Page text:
Texas Border Democrat Calls Donald Trump's Wall '14th Century Solution' To '21st Century Issues'

Texas Rep. Henry Cuellar, who represents the border city of Laredo, said President Donald Trump's proposed wall between the United States and Mexico is a medieval solution to a modern-day problem.

A 17-member bipartisan, bicameral committee, whose job is to reach a deal on Homeland Security funding by Feb. 15 or perhaps face another partial government shutdown, met for the first time Wednesday.

Cuellar, who is one of only two Texans on the committee, said he will have an open mind during negotiations, except for giving the president any money for his border wall, or any type of barrier to separate the countries.

"A wall is the 14th century solution to the 21st century issues that we have on the border," Cuellar said Wednesday.

After the longest shutdown in American history ended last Friday, a committee was tasked with finding a solution to the cause of the shutdown—border wall funding. If the committee doesn't hammer out a deal, another shutdown could happen.

The president is requesting approximately $5.7 billion for a barrier along parts of the southern border that don't have natural barriers like mountains and waterway.

Republican Rep. Kay Granger from Fort Worth, the other Texan on the committee, had a positive outlook as the committee began its negotiations. She's hopeful the Democrats will make good on their promise of working on a deal.

"Democrats said they would not negotiate on border security until the government was reopened," she said during opening remarks. "The government is now open, and the negotiations start now."

The Dallas Morning News said the committee initially met in public Wednesday, but then conducted a large portion of its talks behind closed doors.

Cuellar said Democrats will negotiate, but the terms each side brings to the table could be polar opposites.

"We all have different positions on how we settle this," Cuellar said. "But then again, we're negotiators. If we don't have an outside influence, let's say President Trump, we can sit down and work out a compromise."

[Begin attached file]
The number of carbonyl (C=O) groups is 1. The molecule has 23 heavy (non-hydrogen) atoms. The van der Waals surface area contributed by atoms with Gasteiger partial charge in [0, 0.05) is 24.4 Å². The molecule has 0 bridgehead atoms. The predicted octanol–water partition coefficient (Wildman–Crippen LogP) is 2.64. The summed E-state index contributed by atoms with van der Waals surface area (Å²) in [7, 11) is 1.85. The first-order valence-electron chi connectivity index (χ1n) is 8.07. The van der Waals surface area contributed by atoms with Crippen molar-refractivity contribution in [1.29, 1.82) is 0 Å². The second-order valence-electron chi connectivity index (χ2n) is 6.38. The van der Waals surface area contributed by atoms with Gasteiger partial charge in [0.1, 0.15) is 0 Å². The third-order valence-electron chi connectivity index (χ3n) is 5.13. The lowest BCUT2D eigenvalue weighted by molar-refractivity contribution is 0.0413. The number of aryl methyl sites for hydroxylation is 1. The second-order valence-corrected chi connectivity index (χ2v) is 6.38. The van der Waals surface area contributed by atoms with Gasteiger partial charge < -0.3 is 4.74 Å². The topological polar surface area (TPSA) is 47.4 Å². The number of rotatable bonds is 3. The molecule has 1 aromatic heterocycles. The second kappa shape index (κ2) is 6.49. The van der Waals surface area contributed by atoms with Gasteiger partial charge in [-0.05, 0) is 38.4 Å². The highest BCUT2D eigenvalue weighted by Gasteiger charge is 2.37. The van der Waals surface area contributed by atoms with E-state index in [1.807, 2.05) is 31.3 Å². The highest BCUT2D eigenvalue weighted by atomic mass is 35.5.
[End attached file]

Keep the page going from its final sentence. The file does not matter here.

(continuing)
The shutdown resulted in about 800,000 federal workers either furloughed or working without pay. Some national parks closed, members of the U.S. Coast Guard missed a paycheck, national museums and libraries shut down temporarily, security workers at major U.S. airports began calling in sick, creating logjams at some checkpoints and even closing some entry points. Most workers will receive back pay, the president said.

Senate Minority Leader Chuck Schumer said this week the shutdown led to $11 billion in lost revenue, and an extra $3 billion that affected local economies.

Whereas Republicans say physical barriers like walls and fences are imperative to developing an overall border security package, Democrats haven't shown any signs of border wall funding in their preliminary offer.

Cuellar said his experience on the border leads him to believe money could be spent better elsewhere, such heading off the flow of illegal drugs moving through ports of entry.

However, the president has said numerous times that illegal drugs and human trafficking aren't going through ports of entry, but rather across unsecured points along the border.

Democrats and Republicans have agreed on things like providing funds for hundreds of more Customs and Border Enforcement agents, using new and improved technology, providing more canine units and increasing funding for the immigration court system.

The president said he doesn't buy any negotiations that don't include a wall. He tweeted Wednesday that if the committee doesn't discuss a wall in their deal, then they are kicking the can down the road and "wasting their time."

If the committee of Republicans and Democrats now meeting on Border Security is not discussing or contemplating a Wall or Physical Barrier, they are Wasting their time!

— Donald J. Trump (@realDonaldTrump) January 30, 2019

Trump has said that if a deal for a border wall isn't done, then he could declare a national emergency to build it.

The wall was a major part of the president's 2016 campaign, when he said the U.S. would build a wall and Mexico would pay for it.